Haley Jones

Hayley Jones

An Uncommon College Lifestyle

October 11, 2007

BLOOMINGTON, Ill. – For many college students the four years they are in school revolves around classes, friends and jobs. Hayley Jones of Sheboygan Wisconsin, a political science and economics double major, desired more than that typical college lifestyle. At the end of her first year at IWU, Jones realized what she needed was a horse, and to continue her passion for riding that she had abandoned.

Jones said, “It was my life through middle school and through high school.” She quit riding after she had to put her horse down. However, the summer between her freshman and sophomore year at the University Jones bought a new horse, and said her passion in life was restored. “When I came back to Illinois Wesleyan my sophomore year, life was so different because now I had to manage time. I was happy, I was more willing to actually apply myself to my studies. I had a reason to get up in the mornings, and then because I was taking better care of myself, I was able to focus better on school as well.”

For students like Jones, the IWU Equestrian Club is more than a get together. Members of this club meet once a week, take lessons at Hunter Oaks Stables, or another nearby stable, Timber Creeks, and compete within the Intercollegiate Horse Show Association (IHSA). Currently the club has 16 members and is hoping to grow more in the upcoming years. IHSA is working with the National Collegiate Athletic Association (NCAA) to make the competitions a recognized sport on college campuses, which will transform the already competing Equestrian Club into an official collegiate team.

Jones’ horse, Hoover, resides at the Hunter Oaks Stables, which is a 20 minute drive from IWU’s campus. “It’s great that it is only 20 minutes away, because I go to the stables six days a week.”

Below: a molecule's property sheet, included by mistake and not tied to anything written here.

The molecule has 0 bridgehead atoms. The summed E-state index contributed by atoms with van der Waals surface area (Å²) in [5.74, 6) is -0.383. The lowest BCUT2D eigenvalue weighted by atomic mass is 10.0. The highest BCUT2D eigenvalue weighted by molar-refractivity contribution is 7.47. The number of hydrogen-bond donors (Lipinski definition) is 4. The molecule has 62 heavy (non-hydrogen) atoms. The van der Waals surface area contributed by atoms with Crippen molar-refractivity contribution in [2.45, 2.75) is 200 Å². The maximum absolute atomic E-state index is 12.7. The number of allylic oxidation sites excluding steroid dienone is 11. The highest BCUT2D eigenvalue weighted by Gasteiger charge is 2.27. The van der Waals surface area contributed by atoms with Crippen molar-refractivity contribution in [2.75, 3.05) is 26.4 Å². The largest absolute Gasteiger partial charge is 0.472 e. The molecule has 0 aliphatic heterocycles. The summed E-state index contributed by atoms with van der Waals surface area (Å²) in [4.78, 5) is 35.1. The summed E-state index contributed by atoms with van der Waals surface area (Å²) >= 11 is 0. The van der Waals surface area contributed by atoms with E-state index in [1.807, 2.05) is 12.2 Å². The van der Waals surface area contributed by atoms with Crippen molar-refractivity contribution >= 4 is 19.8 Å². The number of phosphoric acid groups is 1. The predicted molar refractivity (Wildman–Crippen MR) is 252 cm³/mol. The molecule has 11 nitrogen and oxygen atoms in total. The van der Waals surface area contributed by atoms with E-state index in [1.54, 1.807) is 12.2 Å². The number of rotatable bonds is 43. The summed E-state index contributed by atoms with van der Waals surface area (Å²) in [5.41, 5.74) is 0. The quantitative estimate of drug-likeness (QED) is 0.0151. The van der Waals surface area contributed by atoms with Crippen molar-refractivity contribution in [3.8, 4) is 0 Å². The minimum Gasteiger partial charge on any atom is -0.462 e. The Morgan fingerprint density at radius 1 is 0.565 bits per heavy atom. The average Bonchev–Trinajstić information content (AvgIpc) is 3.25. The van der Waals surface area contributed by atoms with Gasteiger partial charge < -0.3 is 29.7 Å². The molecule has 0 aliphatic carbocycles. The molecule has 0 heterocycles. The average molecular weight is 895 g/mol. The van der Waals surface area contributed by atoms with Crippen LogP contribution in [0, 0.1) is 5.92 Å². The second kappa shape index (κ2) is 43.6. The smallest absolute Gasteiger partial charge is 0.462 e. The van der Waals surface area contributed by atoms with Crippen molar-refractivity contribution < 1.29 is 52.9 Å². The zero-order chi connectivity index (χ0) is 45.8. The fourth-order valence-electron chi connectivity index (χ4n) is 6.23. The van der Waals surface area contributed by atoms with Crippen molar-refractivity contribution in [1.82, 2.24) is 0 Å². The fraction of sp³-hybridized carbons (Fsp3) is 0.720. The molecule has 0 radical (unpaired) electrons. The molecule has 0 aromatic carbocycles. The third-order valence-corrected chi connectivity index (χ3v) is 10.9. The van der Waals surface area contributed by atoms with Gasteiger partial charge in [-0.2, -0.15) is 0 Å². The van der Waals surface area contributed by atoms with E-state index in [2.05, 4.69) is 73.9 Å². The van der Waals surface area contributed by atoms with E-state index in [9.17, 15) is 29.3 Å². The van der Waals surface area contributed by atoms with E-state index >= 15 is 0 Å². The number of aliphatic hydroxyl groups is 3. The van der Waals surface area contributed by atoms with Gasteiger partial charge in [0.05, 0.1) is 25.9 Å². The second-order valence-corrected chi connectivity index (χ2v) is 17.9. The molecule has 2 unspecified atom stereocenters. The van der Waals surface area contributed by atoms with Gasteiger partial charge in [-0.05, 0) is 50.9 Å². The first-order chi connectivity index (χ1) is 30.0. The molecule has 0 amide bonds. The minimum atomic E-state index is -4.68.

Jones also competes individually with her horse. This weekend, October 13 and 14, Jones will compete in the 7th Annual Hunter Oaks Horse Trials, which includes more than 100 equestrians from a five-state area. The three-part competition, also known as three-day eventing, is typical for Jones.

The competition begins on Saturday at the Bloomington Interstate Center (2301 W. Market St., Bloomington, Ill.) with the dressage phase, which will test the horse and rider’s ability to perform a series of prescribed classical movements in an enclosed area. The horse and rider are judged on elegance, appearance, precision, and the discipline of the horse’s movement. The next phase, show jumping, will also take place on Saturday. In show jumping, the horse and rider make their way over a course of colorfully-painted fences that they must scale within an allotted time. The final phase, which Jones calls the most exciting, is the Cross-Country phase that will take place at the Hunter Oaks Equestrian Center. During this phase the horse and rider gallop over a natural terrain, up and down hills, across ditches, and into water, leaping over a variety of obstacles along the way.

“There’s always tons of preparation going into every competition. You have to have your horse ready, prepared, and you have to get him pretty,” she said, “Its just a lot of preparation.” On top of this preparation, and the normal college course load, Jones works two jobs in order to pay the expenses of owning her own horse. 

Jones’ hard work has paid off. She recently qualified and competed in the American Eventing Championship, the national championship for three-day eventing. Competing with Olympic riders and the current holder of the Pan American Gold for riding, was an experience she will not soon forget. “Just being at that competition with them was amazing.”

Reflecting on her past four years Jones says, “Sometimes I wonder if I’m missing out on the ‘normal’ college experience, but this is my college experience, and I realized that this is what makes me happy.” She even plans to take her horse with her as she pursues a double degree in law and human resources in graduate school.

When asked if she could imagine living her life any other way, Jones replied, “No, I would be miserable. I would not trade this for the world.”

For more information about the IWU Equestrian Club please contact The Office of Student activities at (309) 556- 3850, and for more information about the Hunter Oaks Horse Trials please contact Lisa Slater at (309) 310-9321.

Contact: Kimberly Stabosz, (309) 556-3181